Moles are small skin lesions that produce melanin, a pigment which gives skin its color. They’re usually black, brown or reddish-brown, oval-shaped or circular. Moles may be rough, flat, wrinkled, or raised. Many have hair protruding from them. Almost every adult has from 10-40 moles across their body known collectively as nevi, or nevus if discussing just one. Moles are often inherited and appear during the first 20 to 30 years of life. Dark skinned people generally have fewer moles than those with fair skin.

The physicians at The Dermatology Clinic know all moles are not the same. Some can be left alone if they’re not unsightly or cause embarrassment. Moles that grow or have irregular shape and color may require medical attention.

What Are the Different Mole Types?

There are generally five categories:

  • Atypical nevi are flat or bumpy with irregular edges. While often harmless, they indicate a higher risk of skin cancer called melanoma, especially if four or more are concentrated in one area. Also, be cautious if you’ve had a parent, brother, sister, or child diagnosed with melanoma. These moles should be examined and potentially biopsied by a dermatologist (skin doctor).
  • Halo nevi, as the name implies, have a white circular ring around the skin that has lost its color. When these moles eventually fade, the skin regains its color. They are not dangerous.
  • Dermal melanocytic nevi, which are typically brown, raised slightly off the skin, and often have hair growing from usually are not cancerous.
  • Junctional melanocytic nevi are the common moles that are round, flat, and brown.
  • Congenital moles which occur at birth. About one in 100 individuals are born with moles in varying sizes. Having a large birth mole increases the risk of developing melanoma.

Symptoms of Moles

Moles are typically painless and mostly harmless. But be vigilant about changes in their appearance. If an atypical mole slowly changes in size, shape, or color, promptly show it to a dermatologist. Irregularity and changes could signal melanoma. Generally, cancerous moles have a diameter greater than a pencil eraser when first diagnosed.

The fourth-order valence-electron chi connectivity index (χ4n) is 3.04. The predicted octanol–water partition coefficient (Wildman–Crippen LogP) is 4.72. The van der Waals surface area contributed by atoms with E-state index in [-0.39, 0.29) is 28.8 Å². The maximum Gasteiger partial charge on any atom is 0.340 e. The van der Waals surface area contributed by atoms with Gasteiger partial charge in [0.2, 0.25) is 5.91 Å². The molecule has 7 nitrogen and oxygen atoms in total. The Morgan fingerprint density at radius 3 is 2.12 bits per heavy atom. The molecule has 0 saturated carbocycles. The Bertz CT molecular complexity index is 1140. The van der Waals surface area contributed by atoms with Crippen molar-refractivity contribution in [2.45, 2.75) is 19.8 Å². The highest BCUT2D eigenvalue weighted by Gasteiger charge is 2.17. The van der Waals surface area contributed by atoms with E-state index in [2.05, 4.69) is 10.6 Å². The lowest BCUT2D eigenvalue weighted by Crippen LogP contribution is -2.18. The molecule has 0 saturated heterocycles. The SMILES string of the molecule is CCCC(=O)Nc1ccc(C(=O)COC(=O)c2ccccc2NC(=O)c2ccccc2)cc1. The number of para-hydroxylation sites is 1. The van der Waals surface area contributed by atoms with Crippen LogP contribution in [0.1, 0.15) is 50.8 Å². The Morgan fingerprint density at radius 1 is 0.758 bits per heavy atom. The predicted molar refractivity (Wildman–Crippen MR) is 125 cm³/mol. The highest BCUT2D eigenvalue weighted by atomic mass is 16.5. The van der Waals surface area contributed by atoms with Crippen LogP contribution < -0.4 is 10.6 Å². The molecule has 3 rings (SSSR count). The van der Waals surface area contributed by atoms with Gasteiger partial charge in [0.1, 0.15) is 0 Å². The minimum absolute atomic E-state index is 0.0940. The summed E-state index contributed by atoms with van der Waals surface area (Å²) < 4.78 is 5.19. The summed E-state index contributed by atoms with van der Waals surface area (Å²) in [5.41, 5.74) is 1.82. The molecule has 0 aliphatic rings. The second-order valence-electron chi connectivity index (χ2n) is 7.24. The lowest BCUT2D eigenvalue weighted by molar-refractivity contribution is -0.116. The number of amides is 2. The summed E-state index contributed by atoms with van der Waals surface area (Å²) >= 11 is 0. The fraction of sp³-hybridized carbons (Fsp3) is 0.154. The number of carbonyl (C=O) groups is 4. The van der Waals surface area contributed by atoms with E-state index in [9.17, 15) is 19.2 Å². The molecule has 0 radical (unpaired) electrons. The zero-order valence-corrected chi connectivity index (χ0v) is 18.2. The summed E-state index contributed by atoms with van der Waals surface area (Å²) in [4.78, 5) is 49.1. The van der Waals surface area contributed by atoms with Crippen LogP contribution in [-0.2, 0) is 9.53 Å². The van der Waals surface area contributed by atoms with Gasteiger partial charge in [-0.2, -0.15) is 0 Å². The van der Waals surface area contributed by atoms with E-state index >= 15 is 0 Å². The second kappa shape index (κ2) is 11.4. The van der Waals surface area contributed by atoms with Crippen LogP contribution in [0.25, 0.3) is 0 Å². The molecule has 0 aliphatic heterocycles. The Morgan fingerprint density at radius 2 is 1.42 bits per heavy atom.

When Should Moles be Removed?

Mole removal involves a small surgical procedure recommended if melanoma is suspected or cannot be ruled out by visual inspection. Moles can also be removed if they are bothersome. Moles may get in the way when shaving or snag on clothes. There are two options: shave excision and excisional surgery. Shave excision uses a small blade to cut under and around the mole. Excisional surgery (or biopsy) uses a scalpel to cut out the mole and a surrounding margin of healthy skin. In both cases, numbing the surrounding skin is required. Shave excision requires no sutures, but excisional surgery does.

See Us When in Doubt

For most people, moles aren’t serious. But if your moles exhibit warning signs or there’s a family history of melanoma, contact The Dermatology Clinic for medical evaluation and treatment. A wide range of other skin-related issues are also remedied. Don’t delay.

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